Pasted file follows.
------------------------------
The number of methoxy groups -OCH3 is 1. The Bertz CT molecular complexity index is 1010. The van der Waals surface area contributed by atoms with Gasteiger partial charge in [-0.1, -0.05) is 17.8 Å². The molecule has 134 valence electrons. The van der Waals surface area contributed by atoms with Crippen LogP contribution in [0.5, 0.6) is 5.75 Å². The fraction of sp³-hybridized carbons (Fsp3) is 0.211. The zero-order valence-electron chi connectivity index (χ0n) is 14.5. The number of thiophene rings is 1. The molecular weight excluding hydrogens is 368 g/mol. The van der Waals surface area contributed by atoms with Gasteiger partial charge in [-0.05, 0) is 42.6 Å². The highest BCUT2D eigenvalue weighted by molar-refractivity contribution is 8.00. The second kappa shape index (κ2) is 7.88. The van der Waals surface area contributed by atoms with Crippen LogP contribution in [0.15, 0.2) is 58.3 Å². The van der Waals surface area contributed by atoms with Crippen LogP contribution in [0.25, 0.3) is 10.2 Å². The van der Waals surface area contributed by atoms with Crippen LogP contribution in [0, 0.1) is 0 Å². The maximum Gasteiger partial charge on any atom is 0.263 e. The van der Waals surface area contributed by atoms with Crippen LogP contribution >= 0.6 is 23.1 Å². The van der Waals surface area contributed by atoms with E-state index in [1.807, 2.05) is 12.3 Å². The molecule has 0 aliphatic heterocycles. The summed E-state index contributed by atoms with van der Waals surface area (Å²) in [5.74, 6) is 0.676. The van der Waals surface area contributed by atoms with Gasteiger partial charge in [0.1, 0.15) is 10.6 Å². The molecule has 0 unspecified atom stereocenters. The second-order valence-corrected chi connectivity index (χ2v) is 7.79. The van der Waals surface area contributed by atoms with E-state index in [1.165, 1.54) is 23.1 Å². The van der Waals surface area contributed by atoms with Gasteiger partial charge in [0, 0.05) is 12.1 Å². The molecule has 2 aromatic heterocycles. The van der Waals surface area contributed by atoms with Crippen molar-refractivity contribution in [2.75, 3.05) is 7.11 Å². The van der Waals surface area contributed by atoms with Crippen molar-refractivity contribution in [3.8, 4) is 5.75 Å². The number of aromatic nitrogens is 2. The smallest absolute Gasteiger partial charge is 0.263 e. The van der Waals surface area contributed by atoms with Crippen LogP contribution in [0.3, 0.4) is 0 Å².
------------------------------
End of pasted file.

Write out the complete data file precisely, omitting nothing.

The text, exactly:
The number of methoxy groups -OCH3 is 1. The Bertz CT molecular complexity index is 1010. The van der Waals surface area contributed by atoms with Gasteiger partial charge in [-0.1, -0.05) is 17.8 Å². The molecule has 134 valence electrons. The van der Waals surface area contributed by atoms with Crippen LogP contribution in [0.5, 0.6) is 5.75 Å². The fraction of sp³-hybridized carbons (Fsp3) is 0.211. The zero-order valence-electron chi connectivity index (χ0n) is 14.5. The number of thiophene rings is 1. The molecular weight excluding hydrogens is 368 g/mol. The van der Waals surface area contributed by atoms with Gasteiger partial charge in [-0.05, 0) is 42.6 Å². The highest BCUT2D eigenvalue weighted by molar-refractivity contribution is 8.00. The second kappa shape index (κ2) is 7.88. The van der Waals surface area contributed by atoms with Crippen LogP contribution in [0.15, 0.2) is 58.3 Å². The van der Waals surface area contributed by atoms with Crippen LogP contribution in [0.25, 0.3) is 10.2 Å². The van der Waals surface area contributed by atoms with Crippen LogP contribution in [0, 0.1) is 0 Å². The maximum Gasteiger partial charge on any atom is 0.263 e. The van der Waals surface area contributed by atoms with Crippen LogP contribution >= 0.6 is 23.1 Å². The van der Waals surface area contributed by atoms with E-state index in [1.807, 2.05) is 12.3 Å². The molecule has 0 aliphatic heterocycles. The summed E-state index contributed by atoms with van der Waals surface area (Å²) in [5.74, 6) is 0.676. The van der Waals surface area contributed by atoms with Gasteiger partial charge in [0.1, 0.15) is 10.6 Å². The molecule has 0 unspecified atom stereocenters. The second-order valence-corrected chi connectivity index (χ2v) is 7.79. The van der Waals surface area contributed by atoms with E-state index in [1.165, 1.54) is 23.1 Å². The van der Waals surface area contributed by atoms with Gasteiger partial charge in [0, 0.05) is 12.1 Å². The molecule has 2 aromatic heterocycles. The van der Waals surface area contributed by atoms with Crippen molar-refractivity contribution in [2.75, 3.05) is 7.11 Å². The van der Waals surface area contributed by atoms with Crippen molar-refractivity contribution in [3.8, 4) is 5.75 Å². The number of aromatic nitrogens is 2. The smallest absolute Gasteiger partial charge is 0.263 e. The van der Waals surface area contributed by atoms with Crippen LogP contribution in [0.3, 0.4) is 0 Å².